11A040 QDDR Blah by Jim Davies, 2/9/2011    

Said never to have been done before, Hillary is about to hold a staff meeting with all ambassadors present. It's being called the Quadrennial Diplomacy and Development Review, or QDDR. She will address all 260 of them, and we may wonder how so many countries of the world will get along, without a US Ambassador in place.

The QDDR Fact Sheet explains that the US must lead the world (as authorized by Article Eight of the US Constitution) with "Civilian Power" in contrast to military power. What might it mean? - "Civilian power is the combined force of civilian personnel across government and civil society. It is the power of diplomats in 271 missions around the world, development professionals in more than 100 nations, and experts from other U.S. government agencies working together to advance America' s core interests in the world." Blah.

If it means fewer boots on the ground, fewer drones in the air, fewer bombs and bullets reaching targets, that's good news. It doesn't actually say that, but one could derive the message that the FedGov, with its huge deficit and its obscenely huge cumulative debt, has to save money and "advance America's interests in the world" by persuasion more than force. If so, it's high time; a century ago the President's policy was to "Speak softly and carry a big stick." Now, just maybe, those last five words are to be modified. Since empires can be sustained only by force, it's a healthy sign that this one will soon end.

There's no shortage of other speculation on the lunatic Right fringe. To take the fact sheet at face value, though, is to note again that the clarity conveyed by government papers is inversely proportional to the number of words they use - but also to see that just possibly, future spending may shift from "Defense" to bribery, a.k.a. foreign aid. Neither has advanced America's interests yet, but total failure has never dissuaded government people from trying again (such repetition is a well-known symptom of madness) so my guess is that this meeting marks just such a shift of policy.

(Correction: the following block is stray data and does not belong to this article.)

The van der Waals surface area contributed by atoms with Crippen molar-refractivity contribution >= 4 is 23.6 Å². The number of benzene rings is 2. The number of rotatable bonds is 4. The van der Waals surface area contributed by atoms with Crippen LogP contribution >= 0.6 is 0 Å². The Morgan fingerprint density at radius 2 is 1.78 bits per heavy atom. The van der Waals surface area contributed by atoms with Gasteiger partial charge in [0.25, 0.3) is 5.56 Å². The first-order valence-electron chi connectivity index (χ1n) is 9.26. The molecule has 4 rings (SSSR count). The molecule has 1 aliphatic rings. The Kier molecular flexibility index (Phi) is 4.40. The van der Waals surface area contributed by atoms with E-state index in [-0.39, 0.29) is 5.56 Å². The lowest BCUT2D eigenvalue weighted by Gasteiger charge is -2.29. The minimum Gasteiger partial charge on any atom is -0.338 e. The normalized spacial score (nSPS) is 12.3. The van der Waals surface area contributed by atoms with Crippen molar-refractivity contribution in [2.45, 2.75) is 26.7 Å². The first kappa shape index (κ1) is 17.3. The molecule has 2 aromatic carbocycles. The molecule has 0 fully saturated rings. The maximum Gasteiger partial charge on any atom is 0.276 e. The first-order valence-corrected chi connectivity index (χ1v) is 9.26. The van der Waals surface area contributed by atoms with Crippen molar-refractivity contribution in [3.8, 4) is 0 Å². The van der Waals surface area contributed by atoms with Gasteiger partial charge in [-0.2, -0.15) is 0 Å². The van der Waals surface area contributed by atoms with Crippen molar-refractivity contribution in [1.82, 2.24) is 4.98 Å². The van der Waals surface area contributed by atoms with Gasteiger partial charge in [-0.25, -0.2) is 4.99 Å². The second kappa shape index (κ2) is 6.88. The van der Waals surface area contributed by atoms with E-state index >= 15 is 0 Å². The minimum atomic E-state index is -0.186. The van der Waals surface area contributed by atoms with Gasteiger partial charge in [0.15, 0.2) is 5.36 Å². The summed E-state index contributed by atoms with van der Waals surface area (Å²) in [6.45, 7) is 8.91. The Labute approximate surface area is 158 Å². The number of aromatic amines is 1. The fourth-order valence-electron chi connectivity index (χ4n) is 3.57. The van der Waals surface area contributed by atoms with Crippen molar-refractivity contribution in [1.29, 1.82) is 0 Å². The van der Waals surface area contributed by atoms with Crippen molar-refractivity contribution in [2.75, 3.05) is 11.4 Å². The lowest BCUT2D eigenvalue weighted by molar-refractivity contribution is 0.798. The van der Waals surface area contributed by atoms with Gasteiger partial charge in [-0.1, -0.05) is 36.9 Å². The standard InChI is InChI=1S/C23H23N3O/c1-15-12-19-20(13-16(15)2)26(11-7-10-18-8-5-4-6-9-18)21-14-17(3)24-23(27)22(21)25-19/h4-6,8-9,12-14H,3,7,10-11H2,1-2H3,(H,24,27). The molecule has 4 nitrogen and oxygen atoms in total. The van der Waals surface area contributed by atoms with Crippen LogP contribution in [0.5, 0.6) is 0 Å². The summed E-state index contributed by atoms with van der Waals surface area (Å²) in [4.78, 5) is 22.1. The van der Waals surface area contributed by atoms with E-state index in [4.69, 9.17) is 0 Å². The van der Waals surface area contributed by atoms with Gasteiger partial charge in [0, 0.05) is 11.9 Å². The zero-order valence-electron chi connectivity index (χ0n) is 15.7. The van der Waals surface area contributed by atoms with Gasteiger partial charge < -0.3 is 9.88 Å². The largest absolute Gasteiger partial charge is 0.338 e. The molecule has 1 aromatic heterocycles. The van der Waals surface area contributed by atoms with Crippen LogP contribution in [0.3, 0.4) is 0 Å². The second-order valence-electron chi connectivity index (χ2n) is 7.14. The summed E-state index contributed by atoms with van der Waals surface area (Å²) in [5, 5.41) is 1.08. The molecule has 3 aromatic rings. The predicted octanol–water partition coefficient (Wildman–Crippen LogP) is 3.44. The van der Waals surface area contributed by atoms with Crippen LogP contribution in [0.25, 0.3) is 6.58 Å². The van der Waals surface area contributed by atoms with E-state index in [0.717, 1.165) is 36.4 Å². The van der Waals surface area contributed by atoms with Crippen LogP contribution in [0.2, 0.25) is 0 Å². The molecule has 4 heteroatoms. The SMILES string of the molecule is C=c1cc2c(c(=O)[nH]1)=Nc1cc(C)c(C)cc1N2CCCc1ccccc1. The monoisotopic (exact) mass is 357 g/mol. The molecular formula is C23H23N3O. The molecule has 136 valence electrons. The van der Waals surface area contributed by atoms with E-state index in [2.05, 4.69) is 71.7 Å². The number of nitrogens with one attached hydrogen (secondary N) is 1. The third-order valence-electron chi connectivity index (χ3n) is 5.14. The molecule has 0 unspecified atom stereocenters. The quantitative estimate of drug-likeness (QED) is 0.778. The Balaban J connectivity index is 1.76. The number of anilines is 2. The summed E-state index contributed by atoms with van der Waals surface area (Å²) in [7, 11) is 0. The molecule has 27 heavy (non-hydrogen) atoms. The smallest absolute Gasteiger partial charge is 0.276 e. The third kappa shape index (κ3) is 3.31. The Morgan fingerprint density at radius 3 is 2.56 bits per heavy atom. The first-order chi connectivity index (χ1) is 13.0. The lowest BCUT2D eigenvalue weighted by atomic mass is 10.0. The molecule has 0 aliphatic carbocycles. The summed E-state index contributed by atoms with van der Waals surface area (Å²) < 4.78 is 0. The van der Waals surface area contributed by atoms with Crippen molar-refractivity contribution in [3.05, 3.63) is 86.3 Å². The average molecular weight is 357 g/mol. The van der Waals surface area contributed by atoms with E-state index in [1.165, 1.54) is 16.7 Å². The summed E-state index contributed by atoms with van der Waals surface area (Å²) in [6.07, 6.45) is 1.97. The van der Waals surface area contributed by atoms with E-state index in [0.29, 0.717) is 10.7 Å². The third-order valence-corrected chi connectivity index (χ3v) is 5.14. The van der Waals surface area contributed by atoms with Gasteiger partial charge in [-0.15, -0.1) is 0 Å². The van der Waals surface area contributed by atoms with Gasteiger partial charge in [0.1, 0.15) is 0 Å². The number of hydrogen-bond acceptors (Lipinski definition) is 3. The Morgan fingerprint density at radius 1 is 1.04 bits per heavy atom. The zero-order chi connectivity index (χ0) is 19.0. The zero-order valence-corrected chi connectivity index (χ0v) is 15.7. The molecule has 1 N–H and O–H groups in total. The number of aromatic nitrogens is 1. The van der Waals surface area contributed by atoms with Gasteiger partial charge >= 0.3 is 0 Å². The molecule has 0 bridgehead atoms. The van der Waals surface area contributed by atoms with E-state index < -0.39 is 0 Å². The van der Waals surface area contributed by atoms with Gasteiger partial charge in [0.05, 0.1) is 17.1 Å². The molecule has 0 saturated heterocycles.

It may well include reprimands for making rude remarks about host government people, or certainly for allowing them to reach the Wikileakers. Perhaps it will also draw lessons from abject diplomatic failures in Egypt, Pakistan etc. Who knows. It's all blah in any case, a hopeless attempt to justify the existence of these useless and costly appendages.

In the coming zero government society, all that expense will be saved and foreign governments will get along without US aid or embassies. I expect many of them will be delighted; others may mourn the end of the money stream. In every case, the population will be better off and will know it is free to deal with its own government without US interference.

American tourists and traders will visit foreign parts without a passport, for no State Department will exist to issue any. If foreign parts maintain barriers to those without such documents, such visitors will stay home, and the foreign parts will suffer massive loss of orders for their goods, and buyers of their tourist services; so I doubt that the resistance will last long. When foreign visitors arrive here, nobody will examine any documents they may carry, but they will have to pay their way - even in the airport taxi - with valid money such as gold or silver; so they will learn fast to prepare well. Having learned, and having seen the burgeoning growth in prosperity here, they will take that news back home, so spreading the idea of doing without government parasites.

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